Susan Keenan stood before Sen. John McCain, tears streaming down her face as she pleaded last week with him to help her Navy petty officer son bring his Filipina wife and two children home.
The Scottsdale nurse's son has served 12 years in the Navy, much of it hunting for terrorists and illegal Iraqi oil shipments across the Indian Ocean and Arabian Sea.
James Keenan has earned three Navy achievement medals. His fourth good conduct medal is forthcoming. Yet, despite making sacrifices for his country, he has not been able to carry his wife over the threshold in the United States. Red tape has put an ocean between him and his wife, Elizabeth.
"I missed my son's first steps," said Keenan, 33, in a telephone interview from his stateside station at Port Hueneme, Calif. "I missed his first birthday. I missed my first anniversary. I'm about to miss my second anniversary. My son is going to be 2 in August. My daughter is 6 months old now, and I've seen her a total of about a month."
Susan Keenan is as frustrated as any grandmother who can't hug her grandchildren would be.
"All these guys are putting their lives on the line," she said. "When it is time for them to come home and spend time with their families, they can't, because their families can't come to the states. They have to go through all these shenanigans."
SEA OF LOVE
In 1994, the 7th Fleet command ship USS Blue Ridge sailed into Manila Bay to let its sailors on liberty. James Keenan and a few shipmates went to a party for American servicemen thrown by an Australian expatriate. The Australian's Filipina girlfriend introduced Keenan to her sister, Elizabeth — his future wife.
"She was a beautiful woman, and we always had a good time together," Keenan said. "Just spending time with her was a pleasure. It was a great friendship that developed into — hopefully — a long-lasting marriage."
He visited her whenever his ship called at Manila. She also flew to Japan to visit him at Yokosuka Naval Base. Because his ship was at sea more than 200 days a year, they didn't have much time together.
When Elizabeth became pregnant, "we decided to do the honorable thing and get married and raise a family," he said.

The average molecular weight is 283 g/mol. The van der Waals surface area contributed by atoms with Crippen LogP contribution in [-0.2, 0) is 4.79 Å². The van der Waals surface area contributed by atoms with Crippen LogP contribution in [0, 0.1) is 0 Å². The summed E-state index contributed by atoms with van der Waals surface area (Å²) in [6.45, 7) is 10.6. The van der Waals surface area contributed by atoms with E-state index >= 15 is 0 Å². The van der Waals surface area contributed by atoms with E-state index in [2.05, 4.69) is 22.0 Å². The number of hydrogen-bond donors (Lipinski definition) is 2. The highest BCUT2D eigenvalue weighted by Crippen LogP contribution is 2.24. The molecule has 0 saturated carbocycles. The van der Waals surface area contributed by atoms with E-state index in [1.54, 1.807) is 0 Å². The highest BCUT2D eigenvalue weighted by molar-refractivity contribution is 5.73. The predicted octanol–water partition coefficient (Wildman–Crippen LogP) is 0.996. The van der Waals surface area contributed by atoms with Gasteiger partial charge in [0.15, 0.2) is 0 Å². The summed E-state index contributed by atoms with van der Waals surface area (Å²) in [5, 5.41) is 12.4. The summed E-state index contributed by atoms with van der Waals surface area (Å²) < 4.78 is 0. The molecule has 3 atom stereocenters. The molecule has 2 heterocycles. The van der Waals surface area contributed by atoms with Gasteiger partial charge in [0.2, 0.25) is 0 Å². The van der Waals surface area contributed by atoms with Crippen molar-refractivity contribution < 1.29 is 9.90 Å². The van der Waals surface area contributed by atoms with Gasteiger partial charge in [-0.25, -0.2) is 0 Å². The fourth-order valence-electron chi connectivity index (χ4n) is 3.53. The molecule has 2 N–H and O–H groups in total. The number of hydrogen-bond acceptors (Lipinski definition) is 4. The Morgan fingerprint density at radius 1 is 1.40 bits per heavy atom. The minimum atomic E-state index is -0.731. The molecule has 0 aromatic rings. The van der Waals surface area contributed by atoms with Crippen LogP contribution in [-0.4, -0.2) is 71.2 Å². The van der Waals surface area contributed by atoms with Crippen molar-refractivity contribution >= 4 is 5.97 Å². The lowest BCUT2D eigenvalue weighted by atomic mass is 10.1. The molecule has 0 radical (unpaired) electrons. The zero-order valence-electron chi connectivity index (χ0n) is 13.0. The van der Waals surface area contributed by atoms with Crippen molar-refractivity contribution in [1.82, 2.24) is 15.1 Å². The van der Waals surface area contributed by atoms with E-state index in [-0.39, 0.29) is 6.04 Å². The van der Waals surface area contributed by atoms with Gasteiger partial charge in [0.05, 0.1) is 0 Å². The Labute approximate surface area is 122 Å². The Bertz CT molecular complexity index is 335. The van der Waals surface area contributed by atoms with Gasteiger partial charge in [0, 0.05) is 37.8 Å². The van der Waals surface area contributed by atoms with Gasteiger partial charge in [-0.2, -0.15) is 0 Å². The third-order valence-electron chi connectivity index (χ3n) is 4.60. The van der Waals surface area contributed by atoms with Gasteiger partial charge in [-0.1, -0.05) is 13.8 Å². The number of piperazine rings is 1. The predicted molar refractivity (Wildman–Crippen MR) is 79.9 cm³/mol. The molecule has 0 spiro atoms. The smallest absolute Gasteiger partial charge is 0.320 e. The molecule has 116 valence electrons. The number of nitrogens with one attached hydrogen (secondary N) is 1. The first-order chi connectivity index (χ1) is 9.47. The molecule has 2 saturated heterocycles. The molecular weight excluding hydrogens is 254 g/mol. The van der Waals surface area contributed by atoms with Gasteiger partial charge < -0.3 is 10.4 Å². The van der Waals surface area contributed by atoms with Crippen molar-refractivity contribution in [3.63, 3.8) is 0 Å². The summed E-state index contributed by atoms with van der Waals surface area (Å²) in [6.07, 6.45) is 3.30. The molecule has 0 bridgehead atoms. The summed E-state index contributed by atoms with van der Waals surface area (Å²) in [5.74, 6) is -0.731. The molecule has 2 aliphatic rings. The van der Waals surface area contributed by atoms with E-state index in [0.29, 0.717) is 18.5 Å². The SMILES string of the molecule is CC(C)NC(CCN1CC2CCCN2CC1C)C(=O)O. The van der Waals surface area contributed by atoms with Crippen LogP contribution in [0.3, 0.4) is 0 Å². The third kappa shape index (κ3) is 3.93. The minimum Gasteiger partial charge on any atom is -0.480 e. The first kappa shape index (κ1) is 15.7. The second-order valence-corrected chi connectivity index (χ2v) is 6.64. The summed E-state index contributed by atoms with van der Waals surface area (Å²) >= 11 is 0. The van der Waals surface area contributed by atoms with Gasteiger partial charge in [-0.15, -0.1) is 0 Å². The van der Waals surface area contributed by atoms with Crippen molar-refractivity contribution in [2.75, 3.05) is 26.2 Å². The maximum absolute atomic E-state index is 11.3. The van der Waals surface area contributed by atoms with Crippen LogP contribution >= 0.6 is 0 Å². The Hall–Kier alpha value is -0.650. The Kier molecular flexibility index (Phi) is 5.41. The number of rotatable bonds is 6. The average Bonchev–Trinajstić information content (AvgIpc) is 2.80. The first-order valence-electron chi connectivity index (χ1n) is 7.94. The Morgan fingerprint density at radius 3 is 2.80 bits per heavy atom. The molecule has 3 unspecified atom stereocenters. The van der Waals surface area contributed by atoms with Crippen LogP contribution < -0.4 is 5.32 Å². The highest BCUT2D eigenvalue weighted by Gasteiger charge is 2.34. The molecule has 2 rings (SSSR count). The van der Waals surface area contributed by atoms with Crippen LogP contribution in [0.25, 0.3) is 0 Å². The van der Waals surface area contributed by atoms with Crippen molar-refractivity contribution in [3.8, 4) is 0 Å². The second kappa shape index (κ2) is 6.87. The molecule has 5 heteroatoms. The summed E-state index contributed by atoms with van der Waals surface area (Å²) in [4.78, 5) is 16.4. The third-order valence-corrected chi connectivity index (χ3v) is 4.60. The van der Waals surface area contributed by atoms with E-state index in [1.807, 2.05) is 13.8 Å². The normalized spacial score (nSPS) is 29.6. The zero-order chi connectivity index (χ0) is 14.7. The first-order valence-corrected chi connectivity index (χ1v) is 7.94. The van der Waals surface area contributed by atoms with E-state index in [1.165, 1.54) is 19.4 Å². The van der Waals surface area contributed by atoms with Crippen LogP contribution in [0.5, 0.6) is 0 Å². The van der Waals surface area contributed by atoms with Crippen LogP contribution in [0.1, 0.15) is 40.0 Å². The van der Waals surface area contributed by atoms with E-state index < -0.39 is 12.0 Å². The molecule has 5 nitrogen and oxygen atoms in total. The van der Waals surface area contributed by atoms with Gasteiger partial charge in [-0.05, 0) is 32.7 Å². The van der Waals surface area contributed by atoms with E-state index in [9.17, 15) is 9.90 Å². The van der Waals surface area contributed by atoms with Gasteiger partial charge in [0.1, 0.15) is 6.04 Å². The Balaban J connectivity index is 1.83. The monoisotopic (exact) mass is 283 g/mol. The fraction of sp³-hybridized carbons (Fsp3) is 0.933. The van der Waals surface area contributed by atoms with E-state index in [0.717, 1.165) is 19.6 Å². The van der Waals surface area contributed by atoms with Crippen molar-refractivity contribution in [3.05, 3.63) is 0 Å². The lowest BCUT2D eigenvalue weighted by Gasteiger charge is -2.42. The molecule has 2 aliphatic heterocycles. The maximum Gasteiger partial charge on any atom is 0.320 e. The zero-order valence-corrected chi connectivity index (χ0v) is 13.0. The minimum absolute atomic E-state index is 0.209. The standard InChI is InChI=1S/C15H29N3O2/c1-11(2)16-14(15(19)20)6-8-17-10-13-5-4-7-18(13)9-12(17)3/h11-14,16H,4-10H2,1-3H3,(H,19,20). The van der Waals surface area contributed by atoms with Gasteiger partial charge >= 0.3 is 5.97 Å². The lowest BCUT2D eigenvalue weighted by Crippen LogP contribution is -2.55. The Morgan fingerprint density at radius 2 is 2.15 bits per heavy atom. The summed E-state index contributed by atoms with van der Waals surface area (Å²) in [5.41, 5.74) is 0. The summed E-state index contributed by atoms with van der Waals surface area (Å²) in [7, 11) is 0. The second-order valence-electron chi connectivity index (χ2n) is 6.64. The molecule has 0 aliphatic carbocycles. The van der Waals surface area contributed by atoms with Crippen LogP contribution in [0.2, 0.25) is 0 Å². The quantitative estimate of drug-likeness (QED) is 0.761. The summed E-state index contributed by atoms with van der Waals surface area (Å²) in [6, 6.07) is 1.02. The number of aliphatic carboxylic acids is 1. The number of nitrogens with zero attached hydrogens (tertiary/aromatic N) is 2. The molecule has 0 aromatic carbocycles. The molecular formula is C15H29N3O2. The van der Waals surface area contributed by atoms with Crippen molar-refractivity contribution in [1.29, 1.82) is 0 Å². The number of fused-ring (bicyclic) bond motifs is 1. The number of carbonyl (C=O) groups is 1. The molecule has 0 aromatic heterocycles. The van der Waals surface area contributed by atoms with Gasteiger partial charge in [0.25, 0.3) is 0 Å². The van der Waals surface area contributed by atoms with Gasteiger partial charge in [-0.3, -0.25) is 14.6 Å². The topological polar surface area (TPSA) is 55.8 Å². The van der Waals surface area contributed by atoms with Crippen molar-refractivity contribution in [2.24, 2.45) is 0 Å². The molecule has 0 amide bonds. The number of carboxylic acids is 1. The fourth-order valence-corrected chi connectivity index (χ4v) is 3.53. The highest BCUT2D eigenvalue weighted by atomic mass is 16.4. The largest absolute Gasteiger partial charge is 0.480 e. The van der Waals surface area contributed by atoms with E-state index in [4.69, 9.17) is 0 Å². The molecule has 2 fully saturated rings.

Keenan did what military men have done since Alexander's troops married Persian women and brought them home to Macedonia. No one knows how many military men and women marry foreign nationals.
"We don't keep those kinds of records," said Maj. Sandy Burr, a spokeswoman for the Department of Defense.
However, the situation is "not an isolated incident," James Keenan said. "Look how many military we have stationed overseas. We have about 50,000 in Japan. How many are going to marry foreign nationals? You spend three years in a foreign country, you're going to find somebody. A lot of people do."
After James and Elizabeth Keenan were married on June 30, 2001, they took all the paperwork to file a petition for an immigration visa to the U.S. Embassy in Manila.
Two weeks later officials from that embassy said the petition had to go to the Immigration and Naturalization Service office (now called the Bureau of Citizenship and Immigration Services under the Department of Homeland Security) in Korea, where it would take four to six weeks to process.
The Korea branch office next notified Keenan his paperwork would have to be processed in Tokyo.
He and Elizabeth, 27, lived at Yokosuka Naval Base, a 2 1/2-hour train ride from Tokyo.
"The embassy in Tokyo is open on Mondays at 8:30 a.m. — period — for visa applications," Susan Keenan said. "If you're not in line at 8:30, you're out of luck."
Nobody at the Tokyo embassy could help Keenan.
"The consular officer who looked our paperwork over said, 'Well, based on the papers you've given me, I can't approve this. I have to send it somewhere else.' I said, 'What else do you need?' " James Keenan said.
NO LAND IN SIGHT